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Avoid These Mistakes When Supporting Family During Tough Times

How to offer better advice to those struggling emotionally with the pandemic and more

illustration of one person trying to balance the needs of an entire family talking on a phone while having a meeting with another member on a laptop and dealing with two kids at the same time

Mike Reddy

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Mistake 1: Talking too much

This is the most common error when offering support, says Keith Humphreys, professor of psychiatry and behavioral sciences at Stanford University. “People need to be listened to and feel heard, not to be told how they should feel or be given direct advice about how to solve their problems.”

Instead: Listen more than you speak.

You can do a great deal by simply letting people talk, Humphreys says. Nod your head, look them in the eye, put a hand on their shoulder. Repeat what they said back to them so they know you've heard them correctly. Sometimes they open up first, saying, “I'm finding this to be a hard time. I miss seeing friends and family, and it makes me feel sad and lonely.” This can give you permission to speak and to go into that same painful part of your own experience.

Mistake 2: Launching into “fix” mode

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Mike Reddy

Added burden on caregivers

Sometimes the most important aspect of caregiving is the emotional side, says psychiatry professor Keith Humphreys. “There are so many conditions — pain, functional limitations, more serious diseases — that are made worse by poor mental health,” he adds. “Sometimes the best thing you can do is give someone assurance and attention that relieves anxiety and depression. And that will help them to manage the physical."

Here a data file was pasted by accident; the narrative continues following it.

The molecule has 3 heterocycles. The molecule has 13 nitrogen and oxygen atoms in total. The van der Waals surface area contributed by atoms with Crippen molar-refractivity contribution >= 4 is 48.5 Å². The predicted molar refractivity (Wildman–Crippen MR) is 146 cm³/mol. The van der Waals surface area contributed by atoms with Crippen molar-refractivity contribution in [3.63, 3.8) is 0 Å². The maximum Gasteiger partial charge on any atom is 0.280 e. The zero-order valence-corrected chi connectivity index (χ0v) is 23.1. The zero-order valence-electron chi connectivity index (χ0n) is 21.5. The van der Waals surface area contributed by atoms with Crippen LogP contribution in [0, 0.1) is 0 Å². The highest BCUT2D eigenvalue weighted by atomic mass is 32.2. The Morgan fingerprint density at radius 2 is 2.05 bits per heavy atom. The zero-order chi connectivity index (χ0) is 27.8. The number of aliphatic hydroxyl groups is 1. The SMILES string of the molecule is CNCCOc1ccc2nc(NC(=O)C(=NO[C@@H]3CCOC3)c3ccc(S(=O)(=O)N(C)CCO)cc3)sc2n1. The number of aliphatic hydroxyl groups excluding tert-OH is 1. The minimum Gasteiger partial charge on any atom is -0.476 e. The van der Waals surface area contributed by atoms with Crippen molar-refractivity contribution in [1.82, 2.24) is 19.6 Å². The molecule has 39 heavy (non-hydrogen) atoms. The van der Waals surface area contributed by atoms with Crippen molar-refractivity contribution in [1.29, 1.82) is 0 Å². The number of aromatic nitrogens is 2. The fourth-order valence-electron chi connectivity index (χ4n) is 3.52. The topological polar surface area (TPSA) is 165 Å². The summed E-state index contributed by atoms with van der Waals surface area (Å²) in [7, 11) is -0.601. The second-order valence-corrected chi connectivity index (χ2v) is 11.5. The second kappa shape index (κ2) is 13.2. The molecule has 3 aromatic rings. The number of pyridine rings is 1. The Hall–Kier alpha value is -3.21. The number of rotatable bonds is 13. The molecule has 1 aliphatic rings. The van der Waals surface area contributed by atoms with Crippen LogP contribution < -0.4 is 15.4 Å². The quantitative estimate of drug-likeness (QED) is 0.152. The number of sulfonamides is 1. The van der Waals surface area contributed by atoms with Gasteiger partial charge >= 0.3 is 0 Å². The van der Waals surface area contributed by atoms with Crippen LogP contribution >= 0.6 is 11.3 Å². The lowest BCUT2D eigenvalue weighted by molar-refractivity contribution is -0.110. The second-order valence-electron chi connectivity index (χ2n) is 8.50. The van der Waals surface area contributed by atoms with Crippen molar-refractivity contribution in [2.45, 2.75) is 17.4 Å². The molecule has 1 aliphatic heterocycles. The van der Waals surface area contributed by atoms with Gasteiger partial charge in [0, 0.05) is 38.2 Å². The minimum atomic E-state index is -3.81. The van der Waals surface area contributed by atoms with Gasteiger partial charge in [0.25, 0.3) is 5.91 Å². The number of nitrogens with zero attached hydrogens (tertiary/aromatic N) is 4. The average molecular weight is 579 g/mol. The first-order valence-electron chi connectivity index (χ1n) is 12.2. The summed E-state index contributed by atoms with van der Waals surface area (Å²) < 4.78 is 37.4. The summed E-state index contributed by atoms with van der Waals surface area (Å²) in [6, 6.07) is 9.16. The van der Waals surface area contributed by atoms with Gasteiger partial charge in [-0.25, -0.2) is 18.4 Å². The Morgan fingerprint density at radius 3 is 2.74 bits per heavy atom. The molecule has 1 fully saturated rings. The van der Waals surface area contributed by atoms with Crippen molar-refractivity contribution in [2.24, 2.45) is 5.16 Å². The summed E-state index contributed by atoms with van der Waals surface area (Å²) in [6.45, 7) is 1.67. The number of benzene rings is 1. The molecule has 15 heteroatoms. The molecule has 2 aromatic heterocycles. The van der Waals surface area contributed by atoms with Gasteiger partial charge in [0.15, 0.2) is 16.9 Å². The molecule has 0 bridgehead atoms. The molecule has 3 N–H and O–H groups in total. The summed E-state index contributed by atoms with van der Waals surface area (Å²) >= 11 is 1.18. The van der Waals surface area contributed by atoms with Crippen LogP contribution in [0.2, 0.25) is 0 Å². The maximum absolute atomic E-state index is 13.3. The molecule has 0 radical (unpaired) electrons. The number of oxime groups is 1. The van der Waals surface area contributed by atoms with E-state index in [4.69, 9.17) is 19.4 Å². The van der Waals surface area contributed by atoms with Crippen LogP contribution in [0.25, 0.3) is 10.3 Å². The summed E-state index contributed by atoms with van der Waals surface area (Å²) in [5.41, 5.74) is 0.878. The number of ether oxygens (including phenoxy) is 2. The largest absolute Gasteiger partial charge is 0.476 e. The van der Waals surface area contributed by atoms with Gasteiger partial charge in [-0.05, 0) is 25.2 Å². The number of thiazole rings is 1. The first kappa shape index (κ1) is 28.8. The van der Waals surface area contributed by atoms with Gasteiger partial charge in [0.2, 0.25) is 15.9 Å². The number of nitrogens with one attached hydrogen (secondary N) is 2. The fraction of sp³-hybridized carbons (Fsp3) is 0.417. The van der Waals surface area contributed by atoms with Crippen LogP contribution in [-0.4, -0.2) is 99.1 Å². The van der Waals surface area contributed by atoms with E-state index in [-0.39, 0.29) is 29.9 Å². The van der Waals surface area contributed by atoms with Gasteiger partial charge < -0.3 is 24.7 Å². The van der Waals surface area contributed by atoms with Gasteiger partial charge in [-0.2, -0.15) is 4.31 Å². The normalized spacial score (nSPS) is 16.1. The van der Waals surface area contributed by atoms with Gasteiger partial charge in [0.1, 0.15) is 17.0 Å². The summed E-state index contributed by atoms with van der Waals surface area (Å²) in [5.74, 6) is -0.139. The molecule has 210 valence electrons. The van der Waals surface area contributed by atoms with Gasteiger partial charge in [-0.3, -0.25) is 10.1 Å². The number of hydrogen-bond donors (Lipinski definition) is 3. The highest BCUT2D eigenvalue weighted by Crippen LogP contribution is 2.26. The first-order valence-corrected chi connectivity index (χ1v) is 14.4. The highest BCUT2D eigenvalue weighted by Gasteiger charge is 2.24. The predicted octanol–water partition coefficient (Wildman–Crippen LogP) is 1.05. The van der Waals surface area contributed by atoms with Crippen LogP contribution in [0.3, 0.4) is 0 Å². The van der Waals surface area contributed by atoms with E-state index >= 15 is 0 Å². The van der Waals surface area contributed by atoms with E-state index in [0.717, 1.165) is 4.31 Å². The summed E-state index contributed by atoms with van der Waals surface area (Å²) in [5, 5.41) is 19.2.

When someone does come to you because he or she is struggling, of course you want to help. But many people overact with “insight.” When we go into this mode, what we're unintentionally saying is, “Don't feel that way; do something to change it,” Kozlov says. Adds Humphreys: “I remember many occasions as a therapist when a woman would raise a problem that she was concerned about, and her husband, father or son would start offering suggestions for how to solve it, when all the woman wanted was to be listened to."

Instead: Ask permission to work together.

Usually, people already know what they should be doing to fix a problem. If someone is struggling with loneliness, making the recommendation to spend more time with friends, for example, isn't insightful and may just reinforce the problem. It's more helpful to ask permission to come up with more meaningful solutions, says Kozlov: “Do you want me to help you brainstorm about ways to improve the situation, or do you just need a shoulder to lean on right now?”

Bonnie J. Kin, director of the Applied Gerontology master's degree program at Brenau University in Gainesville, Georgia, says she will sometimes encourage behaviors that improve physical and emotional well-being, even if the person does not appear motivated to take action. The key is to offer two choices. People respond better when presented options rather than a single solution.

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Mistake 3: Talking over the phone